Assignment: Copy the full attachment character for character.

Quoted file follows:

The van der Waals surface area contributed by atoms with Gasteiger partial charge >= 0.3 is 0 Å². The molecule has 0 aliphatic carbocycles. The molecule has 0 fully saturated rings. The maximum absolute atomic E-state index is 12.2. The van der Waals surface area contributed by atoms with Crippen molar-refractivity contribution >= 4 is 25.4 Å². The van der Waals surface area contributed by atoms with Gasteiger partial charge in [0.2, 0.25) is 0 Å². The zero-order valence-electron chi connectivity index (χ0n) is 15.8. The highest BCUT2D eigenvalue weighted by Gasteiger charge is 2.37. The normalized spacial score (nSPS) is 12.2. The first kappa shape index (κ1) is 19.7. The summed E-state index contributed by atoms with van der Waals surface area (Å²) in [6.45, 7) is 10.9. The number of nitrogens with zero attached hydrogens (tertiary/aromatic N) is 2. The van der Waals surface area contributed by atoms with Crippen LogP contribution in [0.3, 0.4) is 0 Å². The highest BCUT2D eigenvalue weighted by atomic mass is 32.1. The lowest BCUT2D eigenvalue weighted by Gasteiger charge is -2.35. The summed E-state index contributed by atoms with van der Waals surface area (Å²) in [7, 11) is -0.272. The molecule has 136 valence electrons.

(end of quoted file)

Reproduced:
The van der Waals surface area contributed by atoms with Gasteiger partial charge >= 0.3 is 0 Å². The molecule has 0 aliphatic carbocycles. The molecule has 0 fully saturated rings. The maximum absolute atomic E-state index is 12.2. The van der Waals surface area contributed by atoms with Crippen molar-refractivity contribution >= 4 is 25.4 Å². The van der Waals surface area contributed by atoms with Gasteiger partial charge in [0.2, 0.25) is 0 Å². The zero-order valence-electron chi connectivity index (χ0n) is 15.8. The highest BCUT2D eigenvalue weighted by Gasteiger charge is 2.37. The normalized spacial score (nSPS) is 12.2. The first kappa shape index (κ1) is 19.7. The summed E-state index contributed by atoms with van der Waals surface area (Å²) in [6.45, 7) is 10.9. The number of nitrogens with zero attached hydrogens (tertiary/aromatic N) is 2. The van der Waals surface area contributed by atoms with Crippen LogP contribution in [0.3, 0.4) is 0 Å². The highest BCUT2D eigenvalue weighted by atomic mass is 32.1. The lowest BCUT2D eigenvalue weighted by Gasteiger charge is -2.35. The summed E-state index contributed by atoms with van der Waals surface area (Å²) in [7, 11) is -0.272. The molecule has 136 valence electrons.